After months of development and testing, Microsoft has finally launched Minecraft: Education Edition, a learning-focused version of the game that’s been designed for the classroom.
To the uninitiated it might have seemed like a slightly odd development move from Microsoft. It's all about building huts and fighting walking cacti-looking things, right?
But when Minecraft started development on the game, it was already being used in over 7,000 classrooms in over 40 countries in the form of MinecraftEdu, a third-party education-focussed build of the game. Sensibly, Microsoft seized on this and acquired MinecraftEdu, using it as the basis for the game it’s now rolling out to classrooms in 11 countries.
So, how is Minecraft: Education Edition any different from standard Minecraft? Well, not that much different it seems. It’s the same basic gaming experience (crafting, building and creativity-fuelling teamwork) and visuals (blocky) but with extra tools added to effectively integrate it into a classroom environment.
The aim of Education Edition is to use the open plan Minecraft world to promote creativity, problem solving, and collaboration between students.
There are lesson plans in a wide range of subjects, including science, technology, engineering, math, history, languages, and art for a variety of ages.
Examples of lessons include exploring and understanding deforestation by having students create Minecraft worlds which show the before and after effects of deforestation and discuss calls to action for slowing the process.
There are also geometry lessons which have classes construct shapes in order to learn about the concepts of perimeter and area and recreations of historical settings.
The lessons enabled by Minecraft are much more visual and immersive than anything students could get from a textbook or physical group work. For students who struggle to get their heads around things like fractions by looking at numbers alone, seeing them used in these familiar digital settings could be a huge help.
According to Microsoft, the use of play-based learning in a virtual environment that students are familiar with is much more engaging for students.
Not only that, it’s an organised and more manageable way to enable students to collaborate. In classes with larger numbers of students, it can be difficult for teachers to control multiple groups of students working on different projects.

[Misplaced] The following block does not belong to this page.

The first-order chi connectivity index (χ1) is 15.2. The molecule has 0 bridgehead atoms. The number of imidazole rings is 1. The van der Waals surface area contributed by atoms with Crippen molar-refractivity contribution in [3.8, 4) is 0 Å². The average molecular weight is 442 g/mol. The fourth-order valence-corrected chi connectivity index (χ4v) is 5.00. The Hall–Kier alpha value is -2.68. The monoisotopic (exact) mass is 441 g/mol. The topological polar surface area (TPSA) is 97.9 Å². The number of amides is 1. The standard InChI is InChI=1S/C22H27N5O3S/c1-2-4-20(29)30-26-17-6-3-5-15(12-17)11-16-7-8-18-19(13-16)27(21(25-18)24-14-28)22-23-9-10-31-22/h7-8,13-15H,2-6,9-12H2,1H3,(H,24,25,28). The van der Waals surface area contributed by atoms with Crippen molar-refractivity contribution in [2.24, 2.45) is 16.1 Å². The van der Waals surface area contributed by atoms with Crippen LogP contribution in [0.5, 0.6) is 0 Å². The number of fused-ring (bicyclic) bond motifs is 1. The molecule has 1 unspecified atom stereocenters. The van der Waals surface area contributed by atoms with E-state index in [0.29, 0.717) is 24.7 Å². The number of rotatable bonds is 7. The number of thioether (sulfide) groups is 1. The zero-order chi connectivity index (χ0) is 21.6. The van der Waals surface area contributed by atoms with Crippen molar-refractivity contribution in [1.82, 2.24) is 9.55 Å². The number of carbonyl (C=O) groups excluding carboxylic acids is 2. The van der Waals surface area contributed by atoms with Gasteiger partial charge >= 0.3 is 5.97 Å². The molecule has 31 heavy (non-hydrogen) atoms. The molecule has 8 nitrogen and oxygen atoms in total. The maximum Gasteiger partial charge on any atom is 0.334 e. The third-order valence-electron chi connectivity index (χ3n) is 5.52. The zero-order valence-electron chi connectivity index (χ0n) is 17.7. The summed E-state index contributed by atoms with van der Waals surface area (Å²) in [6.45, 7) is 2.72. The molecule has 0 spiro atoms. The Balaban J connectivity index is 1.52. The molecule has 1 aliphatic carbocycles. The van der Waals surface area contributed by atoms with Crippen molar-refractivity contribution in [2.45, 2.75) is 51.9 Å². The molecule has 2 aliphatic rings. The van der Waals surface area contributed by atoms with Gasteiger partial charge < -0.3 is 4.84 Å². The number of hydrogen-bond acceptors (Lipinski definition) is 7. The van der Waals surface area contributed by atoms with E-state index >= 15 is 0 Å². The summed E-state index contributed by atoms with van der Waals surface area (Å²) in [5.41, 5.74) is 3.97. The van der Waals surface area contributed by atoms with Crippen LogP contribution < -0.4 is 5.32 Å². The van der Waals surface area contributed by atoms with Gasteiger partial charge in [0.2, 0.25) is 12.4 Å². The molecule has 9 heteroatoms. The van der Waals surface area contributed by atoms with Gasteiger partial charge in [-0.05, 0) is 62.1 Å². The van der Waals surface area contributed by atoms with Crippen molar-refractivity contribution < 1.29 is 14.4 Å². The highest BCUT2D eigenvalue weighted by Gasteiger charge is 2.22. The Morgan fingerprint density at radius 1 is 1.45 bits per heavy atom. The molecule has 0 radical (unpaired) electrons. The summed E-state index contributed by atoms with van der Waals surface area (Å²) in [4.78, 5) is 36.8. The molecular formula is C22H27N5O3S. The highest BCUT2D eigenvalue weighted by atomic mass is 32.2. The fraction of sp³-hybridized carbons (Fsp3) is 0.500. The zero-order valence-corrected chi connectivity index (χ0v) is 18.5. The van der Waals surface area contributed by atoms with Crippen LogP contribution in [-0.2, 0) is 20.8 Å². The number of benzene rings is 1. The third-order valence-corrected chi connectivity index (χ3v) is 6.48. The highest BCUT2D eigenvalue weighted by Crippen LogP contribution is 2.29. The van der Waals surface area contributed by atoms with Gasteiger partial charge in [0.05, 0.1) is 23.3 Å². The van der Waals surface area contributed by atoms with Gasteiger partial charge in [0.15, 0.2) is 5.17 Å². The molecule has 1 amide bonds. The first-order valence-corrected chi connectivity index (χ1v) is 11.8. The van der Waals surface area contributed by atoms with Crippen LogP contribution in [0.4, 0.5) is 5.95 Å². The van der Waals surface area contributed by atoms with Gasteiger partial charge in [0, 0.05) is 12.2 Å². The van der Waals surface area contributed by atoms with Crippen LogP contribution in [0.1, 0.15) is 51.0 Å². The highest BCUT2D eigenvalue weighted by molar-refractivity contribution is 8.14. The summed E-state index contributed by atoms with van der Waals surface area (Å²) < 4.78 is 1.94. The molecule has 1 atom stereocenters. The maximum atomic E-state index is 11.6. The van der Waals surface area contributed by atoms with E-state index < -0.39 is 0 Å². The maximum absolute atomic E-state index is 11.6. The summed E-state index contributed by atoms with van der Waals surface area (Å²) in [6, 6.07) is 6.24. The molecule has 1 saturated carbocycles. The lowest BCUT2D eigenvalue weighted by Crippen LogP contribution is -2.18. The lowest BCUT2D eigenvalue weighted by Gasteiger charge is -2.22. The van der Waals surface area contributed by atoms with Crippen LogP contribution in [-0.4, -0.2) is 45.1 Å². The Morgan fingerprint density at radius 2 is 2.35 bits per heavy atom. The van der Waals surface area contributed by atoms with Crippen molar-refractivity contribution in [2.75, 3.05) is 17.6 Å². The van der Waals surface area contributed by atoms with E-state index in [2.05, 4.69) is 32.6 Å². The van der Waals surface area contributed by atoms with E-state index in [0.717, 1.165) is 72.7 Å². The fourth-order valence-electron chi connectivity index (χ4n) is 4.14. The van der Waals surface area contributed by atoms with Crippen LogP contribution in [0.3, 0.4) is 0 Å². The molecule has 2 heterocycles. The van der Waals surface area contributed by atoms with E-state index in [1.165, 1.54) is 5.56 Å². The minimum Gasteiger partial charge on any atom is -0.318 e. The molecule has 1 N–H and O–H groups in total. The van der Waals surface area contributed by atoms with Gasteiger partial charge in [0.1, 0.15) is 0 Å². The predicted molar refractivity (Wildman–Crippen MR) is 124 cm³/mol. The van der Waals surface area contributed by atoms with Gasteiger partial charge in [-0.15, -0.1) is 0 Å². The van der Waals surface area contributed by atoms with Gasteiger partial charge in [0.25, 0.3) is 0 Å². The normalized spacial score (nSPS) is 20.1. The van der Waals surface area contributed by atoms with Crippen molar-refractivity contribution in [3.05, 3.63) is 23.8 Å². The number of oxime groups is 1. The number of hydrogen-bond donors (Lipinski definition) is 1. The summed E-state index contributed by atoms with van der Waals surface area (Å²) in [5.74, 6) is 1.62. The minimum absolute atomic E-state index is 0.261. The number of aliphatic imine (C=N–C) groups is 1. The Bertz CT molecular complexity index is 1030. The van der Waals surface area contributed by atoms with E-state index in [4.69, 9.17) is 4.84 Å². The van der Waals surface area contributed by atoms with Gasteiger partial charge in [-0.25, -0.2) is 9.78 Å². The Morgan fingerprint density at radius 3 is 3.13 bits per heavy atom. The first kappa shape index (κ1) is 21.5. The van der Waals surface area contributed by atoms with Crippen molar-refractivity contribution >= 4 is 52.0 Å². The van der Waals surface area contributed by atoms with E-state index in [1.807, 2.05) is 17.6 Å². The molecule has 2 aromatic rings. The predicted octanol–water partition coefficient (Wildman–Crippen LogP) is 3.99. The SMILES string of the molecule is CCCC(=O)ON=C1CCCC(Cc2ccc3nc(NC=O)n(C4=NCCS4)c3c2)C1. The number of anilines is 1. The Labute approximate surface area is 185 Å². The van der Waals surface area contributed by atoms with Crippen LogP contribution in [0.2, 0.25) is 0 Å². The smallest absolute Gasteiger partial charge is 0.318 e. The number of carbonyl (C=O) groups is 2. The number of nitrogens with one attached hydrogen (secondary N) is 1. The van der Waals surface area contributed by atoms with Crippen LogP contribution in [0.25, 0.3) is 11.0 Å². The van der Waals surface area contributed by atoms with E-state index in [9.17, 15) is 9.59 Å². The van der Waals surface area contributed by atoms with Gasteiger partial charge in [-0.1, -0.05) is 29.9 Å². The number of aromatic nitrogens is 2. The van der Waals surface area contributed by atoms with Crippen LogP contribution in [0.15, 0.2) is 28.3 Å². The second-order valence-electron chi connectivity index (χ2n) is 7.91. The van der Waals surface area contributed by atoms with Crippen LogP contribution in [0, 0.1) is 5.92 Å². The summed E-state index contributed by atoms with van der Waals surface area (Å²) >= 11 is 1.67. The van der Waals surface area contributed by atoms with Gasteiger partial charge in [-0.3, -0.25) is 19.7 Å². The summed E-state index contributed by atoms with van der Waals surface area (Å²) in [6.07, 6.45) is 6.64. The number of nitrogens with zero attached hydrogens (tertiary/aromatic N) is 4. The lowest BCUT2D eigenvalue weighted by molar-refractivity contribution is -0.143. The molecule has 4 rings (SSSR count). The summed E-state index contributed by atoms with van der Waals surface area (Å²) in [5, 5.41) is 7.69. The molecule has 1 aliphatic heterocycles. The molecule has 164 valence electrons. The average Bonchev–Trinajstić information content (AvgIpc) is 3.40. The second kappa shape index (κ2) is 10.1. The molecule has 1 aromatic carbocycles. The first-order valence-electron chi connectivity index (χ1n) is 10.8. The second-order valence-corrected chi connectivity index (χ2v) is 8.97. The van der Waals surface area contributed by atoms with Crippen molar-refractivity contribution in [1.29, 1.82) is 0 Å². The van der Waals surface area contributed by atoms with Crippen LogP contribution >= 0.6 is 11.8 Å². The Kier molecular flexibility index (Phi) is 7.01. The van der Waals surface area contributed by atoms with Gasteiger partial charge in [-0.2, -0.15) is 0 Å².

Minecraft: Education Edition includes classroom specific tools that make it easier for teachers to bring creative collaboration into the classroom and make sure all of their students are getting the most out of a lesson. The tools include a map through which teachers can track the location of their students in the game, as well as in-game chalkboards, and worlds themed around the lesson plans.
Minecraft: Education Edition is primarily to be used in classrooms. At the moment there are lesson plans for students from the ages of 5 all the way up to college level.
Microsoft says the game is supposed to create “unique and creative learning experiences for educators and students alike”. However, it seems like it could be an added pressure for educators.
Though the Microsoft website is already populated with a wide range of creative and interesting lesson plans, these aren’t endless and Microsoft is counting on teachers to add more worlds and lesson plans themselves.
The problem is, creating a Minecraft world is a time consuming process, even for someone familiar with the game. To help teachers completely new to the Minecraft world, Microsoft offers a Minecraft Mentor program which will teach them how to effectively integrate the game into their classroom.
It’s great that Microsoft is able to offer this. However, it seems unfair and impractical to expect that teachers should spend their days teaching lessons and their evenings not only planning future lessons, but building virtual worlds for them too.
Microsoft: Education Edition certainly offers students a dynamic and interesting learning experience. But it’s unlikely that it will take over the classroom considering the pressure it puts on educators to create worlds and plan lessons that use them effectively.
As well as this, the software isn’t free. Costing $5 (around £4 / AU $7) per student for a year’s subscription, it’s a costly addition to the classroom and requires students to have regular access to computers equipped with either Windows 10 or macOS, which not all schools can manage.
For a fun home experience, you’re better off with standard Minecraft. However, for any schools or home educators looking to get started with the Education Edition, you can get check it out on the Microsoft website.